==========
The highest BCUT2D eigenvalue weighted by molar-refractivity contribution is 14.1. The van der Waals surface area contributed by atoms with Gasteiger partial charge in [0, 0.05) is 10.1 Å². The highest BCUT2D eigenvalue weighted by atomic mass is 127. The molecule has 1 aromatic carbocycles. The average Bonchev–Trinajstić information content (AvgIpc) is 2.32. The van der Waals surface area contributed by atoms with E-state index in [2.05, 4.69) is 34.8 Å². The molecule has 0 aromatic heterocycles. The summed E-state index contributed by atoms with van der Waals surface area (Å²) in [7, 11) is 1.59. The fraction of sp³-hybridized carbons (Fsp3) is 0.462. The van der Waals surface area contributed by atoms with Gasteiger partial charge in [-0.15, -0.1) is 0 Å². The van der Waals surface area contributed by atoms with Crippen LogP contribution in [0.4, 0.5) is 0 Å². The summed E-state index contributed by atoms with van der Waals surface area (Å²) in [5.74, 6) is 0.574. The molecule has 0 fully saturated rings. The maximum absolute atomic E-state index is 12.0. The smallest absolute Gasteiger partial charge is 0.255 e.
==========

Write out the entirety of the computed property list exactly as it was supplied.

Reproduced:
The highest BCUT2D eigenvalue weighted by molar-refractivity contribution is 14.1. The van der Waals surface area contributed by atoms with Gasteiger partial charge in [0, 0.05) is 10.1 Å². The highest BCUT2D eigenvalue weighted by atomic mass is 127. The molecule has 1 aromatic carbocycles. The average Bonchev–Trinajstić information content (AvgIpc) is 2.32. The van der Waals surface area contributed by atoms with E-state index in [2.05, 4.69) is 34.8 Å². The molecule has 0 aromatic heterocycles. The summed E-state index contributed by atoms with van der Waals surface area (Å²) in [7, 11) is 1.59. The fraction of sp³-hybridized carbons (Fsp3) is 0.462. The van der Waals surface area contributed by atoms with Gasteiger partial charge in [-0.15, -0.1) is 0 Å². The van der Waals surface area contributed by atoms with Crippen LogP contribution in [0.4, 0.5) is 0 Å². The summed E-state index contributed by atoms with van der Waals surface area (Å²) in [5.74, 6) is 0.574. The molecule has 0 fully saturated rings. The maximum absolute atomic E-state index is 12.0. The smallest absolute Gasteiger partial charge is 0.255 e.